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British Nationality and Status of Aliens Act 1914
This legislation came into force on 1 January 1915 as 4&5 Geo. c.17. British subject status was acquired as follows:
birth within His Majesty's dominions
naturalisation in the United Kingdom or a part of His Majesty's dominions which had adopted Imperial naturalisation criteria
descent through the legitimate male line (child born outside His Majesty's dominions to a British subject father). This was limited to one generation although further legislation in 1922 allowed subsequent generations born overseas to be registered as British subjects within one year of birth.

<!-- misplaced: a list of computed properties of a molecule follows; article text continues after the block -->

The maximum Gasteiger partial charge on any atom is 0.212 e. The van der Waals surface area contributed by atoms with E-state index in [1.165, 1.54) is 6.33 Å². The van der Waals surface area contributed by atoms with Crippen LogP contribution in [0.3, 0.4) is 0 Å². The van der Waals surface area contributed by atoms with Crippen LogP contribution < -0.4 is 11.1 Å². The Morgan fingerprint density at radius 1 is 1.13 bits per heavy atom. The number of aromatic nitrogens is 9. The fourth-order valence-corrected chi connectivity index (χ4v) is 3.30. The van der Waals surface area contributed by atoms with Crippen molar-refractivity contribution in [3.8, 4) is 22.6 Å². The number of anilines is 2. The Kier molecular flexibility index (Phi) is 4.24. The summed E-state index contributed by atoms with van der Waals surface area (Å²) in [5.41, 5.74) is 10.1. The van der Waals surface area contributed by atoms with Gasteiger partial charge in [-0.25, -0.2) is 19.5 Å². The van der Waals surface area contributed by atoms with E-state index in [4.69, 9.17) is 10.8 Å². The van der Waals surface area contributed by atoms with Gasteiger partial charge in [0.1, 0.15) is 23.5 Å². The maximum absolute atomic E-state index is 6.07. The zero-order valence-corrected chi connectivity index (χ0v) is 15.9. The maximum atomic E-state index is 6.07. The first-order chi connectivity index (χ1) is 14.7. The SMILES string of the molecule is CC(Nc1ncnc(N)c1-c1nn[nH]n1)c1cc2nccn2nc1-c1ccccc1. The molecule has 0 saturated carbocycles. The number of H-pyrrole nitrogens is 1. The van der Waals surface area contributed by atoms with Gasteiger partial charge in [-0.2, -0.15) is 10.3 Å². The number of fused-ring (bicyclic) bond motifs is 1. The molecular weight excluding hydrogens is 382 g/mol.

foreign women who married British subject men
former British subjects who had lost British subject status on marriage or through a parent's loss of status could resume it in specific circumstances (e.g. if a woman became widowed, or children immediately upon turning 21).
British subject status was normally lost by:
naturalisation in a foreign state, such as the United States of America or France
in the case of a woman, upon marriage to a foreign man. Prior to 1933, British subject status was lost even if the woman did not acquire her husband's nationality.
a child of a father who lost British subject status, provided the child also had the father's new nationality.